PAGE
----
DEV Community

JustinK
JustinK

Posted on

Learning to code so I can ditch my dead-end job, but I'm overwhelmed, under-rested, and my brain is full of bees. Plz halp?

I'm learning MERN stack, I was enrolled in a 6-month "flex" bootcamp that I should have graduated from in June but I haven't finished yet and now I'm on a more "self-guided" trajectory. I'm 38, have a full-time job, 2 kids at home and I'm currently in the middle of a divorce from my wife of 12 years. Needless to say, I don't have a lot of free time to devote to coding. With my commute included, my job sucks up the hours of 7:30 am - 6:00 pm every weekday.

By the time I get home from work, I've got about 4 hours to do dinner, be with my kids, take care of housework, etc, before my body and brain give out and I have to sleep.

Weekends in which I can set aside multiple hours alone to study are rare.

When I do get a multi-hour chunk of time to study I'm so scattered and panicked that I can't focus on single tasks.

Do I...

  • Try to make progress in my bootcamp curriculum?
  • Watch one of the video courses I've bought to help me through the curriculum?
  • Practice katas and algorithms?
  • Work on some of my portfolio apps?
  • Work on my resume?
  • Practice pair programming?
  • Practice tech interview questions?
  • Do some freeCodeCamp lessons?
  • Scream into a pillow?
  • Pass out face-down in a hedge?

I feel a tremendous pressure to get a dev job by the end of this year, not just because I hate my current job, but because the pay and benefits of a dev job would help me find a place I can have my kids stay with me, cover them on insurance, pay off debts and improve my work/life balance.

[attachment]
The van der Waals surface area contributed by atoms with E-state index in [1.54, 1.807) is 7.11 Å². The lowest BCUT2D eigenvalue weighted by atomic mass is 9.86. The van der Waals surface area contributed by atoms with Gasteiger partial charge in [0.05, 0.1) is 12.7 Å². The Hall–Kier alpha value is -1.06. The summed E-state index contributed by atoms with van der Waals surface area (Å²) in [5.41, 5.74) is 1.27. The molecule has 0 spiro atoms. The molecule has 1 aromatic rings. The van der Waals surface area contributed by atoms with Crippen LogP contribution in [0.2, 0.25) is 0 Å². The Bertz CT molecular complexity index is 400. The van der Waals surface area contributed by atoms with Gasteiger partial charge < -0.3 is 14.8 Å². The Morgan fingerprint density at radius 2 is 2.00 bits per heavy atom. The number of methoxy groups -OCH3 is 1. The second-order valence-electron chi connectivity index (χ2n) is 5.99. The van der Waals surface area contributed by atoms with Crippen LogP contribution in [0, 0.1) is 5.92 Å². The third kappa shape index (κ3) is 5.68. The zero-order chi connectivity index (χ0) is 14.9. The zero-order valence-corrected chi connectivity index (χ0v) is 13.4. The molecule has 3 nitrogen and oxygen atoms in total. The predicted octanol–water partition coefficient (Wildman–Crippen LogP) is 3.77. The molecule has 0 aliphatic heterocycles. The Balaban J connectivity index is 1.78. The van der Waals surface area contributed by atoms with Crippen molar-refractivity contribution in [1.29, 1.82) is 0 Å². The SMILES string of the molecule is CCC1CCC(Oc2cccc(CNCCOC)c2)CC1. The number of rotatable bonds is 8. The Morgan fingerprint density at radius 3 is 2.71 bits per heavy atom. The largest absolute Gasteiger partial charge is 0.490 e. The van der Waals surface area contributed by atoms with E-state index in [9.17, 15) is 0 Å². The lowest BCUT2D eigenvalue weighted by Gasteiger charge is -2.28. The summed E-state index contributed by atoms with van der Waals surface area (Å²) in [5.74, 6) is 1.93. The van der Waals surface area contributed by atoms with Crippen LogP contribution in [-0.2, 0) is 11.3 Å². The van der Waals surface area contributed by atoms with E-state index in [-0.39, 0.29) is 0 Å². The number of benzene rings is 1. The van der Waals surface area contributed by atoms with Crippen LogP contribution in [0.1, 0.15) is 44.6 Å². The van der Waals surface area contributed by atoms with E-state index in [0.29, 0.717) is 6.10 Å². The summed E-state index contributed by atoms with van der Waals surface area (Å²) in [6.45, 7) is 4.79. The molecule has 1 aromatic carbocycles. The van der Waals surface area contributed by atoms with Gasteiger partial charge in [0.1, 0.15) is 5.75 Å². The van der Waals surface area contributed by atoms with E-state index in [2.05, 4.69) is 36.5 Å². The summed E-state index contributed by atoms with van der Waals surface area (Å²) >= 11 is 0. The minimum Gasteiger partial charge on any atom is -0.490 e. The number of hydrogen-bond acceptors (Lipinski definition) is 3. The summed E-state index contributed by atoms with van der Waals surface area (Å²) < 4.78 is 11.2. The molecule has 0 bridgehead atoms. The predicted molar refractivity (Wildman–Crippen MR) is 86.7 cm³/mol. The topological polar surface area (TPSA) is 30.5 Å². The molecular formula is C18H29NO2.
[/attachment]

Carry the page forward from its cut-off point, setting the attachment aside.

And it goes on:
But I'm adrift. I'm stumped by seemingly basic algorithms that I used to be able to solve. I'm finding React difficult to get a handle on. I have no idea what to focus on. I have no real mentor or teacher or anyone I can count on to keep me accountable and on track.

What do, Dev.to? What do?

Discussion (17)

Collapse
ben profile image
Ben Halpern

Try to make progress in my bootcamp curriculum?
Watch one of the video courses I've bought to help me through the curriculum?
Practice katas and algorithms?
Work on some of my portfolio apps?
Work on my resume?
Practice pair programming?
Practice tech interview questions?
Do some freeCodeCamp lessons?
Scream into a pillow?
Pass out face-down in a hedge?